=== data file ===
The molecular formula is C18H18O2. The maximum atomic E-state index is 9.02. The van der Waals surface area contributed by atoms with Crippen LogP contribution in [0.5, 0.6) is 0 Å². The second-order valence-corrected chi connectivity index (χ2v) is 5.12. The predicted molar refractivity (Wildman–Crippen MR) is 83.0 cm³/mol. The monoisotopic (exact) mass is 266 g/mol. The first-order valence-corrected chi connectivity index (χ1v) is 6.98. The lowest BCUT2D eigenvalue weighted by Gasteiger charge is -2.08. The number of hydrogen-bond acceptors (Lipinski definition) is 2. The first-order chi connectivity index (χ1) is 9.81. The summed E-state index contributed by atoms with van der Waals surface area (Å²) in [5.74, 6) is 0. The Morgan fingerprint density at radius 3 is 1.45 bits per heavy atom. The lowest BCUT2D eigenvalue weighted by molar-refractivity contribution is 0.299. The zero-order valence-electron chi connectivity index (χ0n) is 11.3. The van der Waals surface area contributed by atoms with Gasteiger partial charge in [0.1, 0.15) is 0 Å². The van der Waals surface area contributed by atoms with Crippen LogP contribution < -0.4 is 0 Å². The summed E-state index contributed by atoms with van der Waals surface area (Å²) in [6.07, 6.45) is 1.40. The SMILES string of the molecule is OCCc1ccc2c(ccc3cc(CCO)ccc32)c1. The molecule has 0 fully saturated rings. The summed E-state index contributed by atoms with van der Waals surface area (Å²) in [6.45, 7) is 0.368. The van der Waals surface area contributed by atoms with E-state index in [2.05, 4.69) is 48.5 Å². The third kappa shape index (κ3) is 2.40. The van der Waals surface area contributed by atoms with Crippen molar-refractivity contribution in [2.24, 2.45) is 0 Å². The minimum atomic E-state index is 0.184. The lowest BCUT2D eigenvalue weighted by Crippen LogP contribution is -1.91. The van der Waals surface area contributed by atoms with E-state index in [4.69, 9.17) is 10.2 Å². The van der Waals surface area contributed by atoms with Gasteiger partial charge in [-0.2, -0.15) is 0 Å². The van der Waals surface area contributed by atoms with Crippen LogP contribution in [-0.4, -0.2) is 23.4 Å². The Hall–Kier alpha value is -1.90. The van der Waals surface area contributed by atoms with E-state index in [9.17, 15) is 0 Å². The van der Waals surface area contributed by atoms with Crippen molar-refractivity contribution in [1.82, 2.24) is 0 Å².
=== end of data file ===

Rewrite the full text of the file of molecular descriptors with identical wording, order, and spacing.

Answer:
The molecular formula is C18H18O2. The maximum atomic E-state index is 9.02. The van der Waals surface area contributed by atoms with Crippen LogP contribution in [0.5, 0.6) is 0 Å². The second-order valence-corrected chi connectivity index (χ2v) is 5.12. The predicted molar refractivity (Wildman–Crippen MR) is 83.0 cm³/mol. The monoisotopic (exact) mass is 266 g/mol. The first-order valence-corrected chi connectivity index (χ1v) is 6.98. The lowest BCUT2D eigenvalue weighted by Gasteiger charge is -2.08. The number of hydrogen-bond acceptors (Lipinski definition) is 2. The first-order chi connectivity index (χ1) is 9.81. The summed E-state index contributed by atoms with van der Waals surface area (Å²) in [5.74, 6) is 0. The Morgan fingerprint density at radius 3 is 1.45 bits per heavy atom. The lowest BCUT2D eigenvalue weighted by molar-refractivity contribution is 0.299. The zero-order valence-electron chi connectivity index (χ0n) is 11.3. The van der Waals surface area contributed by atoms with Gasteiger partial charge in [0.1, 0.15) is 0 Å². The van der Waals surface area contributed by atoms with Crippen LogP contribution < -0.4 is 0 Å². The summed E-state index contributed by atoms with van der Waals surface area (Å²) in [6.07, 6.45) is 1.40. The SMILES string of the molecule is OCCc1ccc2c(ccc3cc(CCO)ccc32)c1. The molecule has 0 fully saturated rings. The summed E-state index contributed by atoms with van der Waals surface area (Å²) in [6.45, 7) is 0.368. The van der Waals surface area contributed by atoms with E-state index in [2.05, 4.69) is 48.5 Å². The third kappa shape index (κ3) is 2.40. The van der Waals surface area contributed by atoms with Crippen molar-refractivity contribution in [2.24, 2.45) is 0 Å². The minimum atomic E-state index is 0.184. The lowest BCUT2D eigenvalue weighted by Crippen LogP contribution is -1.91. The van der Waals surface area contributed by atoms with E-state index in [4.69, 9.17) is 10.2 Å². The van der Waals surface area contributed by atoms with Gasteiger partial charge in [-0.2, -0.15) is 0 Å². The van der Waals surface area contributed by atoms with Crippen LogP contribution in [-0.4, -0.2) is 23.4 Å². The Hall–Kier alpha value is -1.90. The van der Waals surface area contributed by atoms with E-state index in [9.17, 15) is 0 Å². The van der Waals surface area contributed by atoms with Crippen molar-refractivity contribution in [1.82, 2.24) is 0 Å².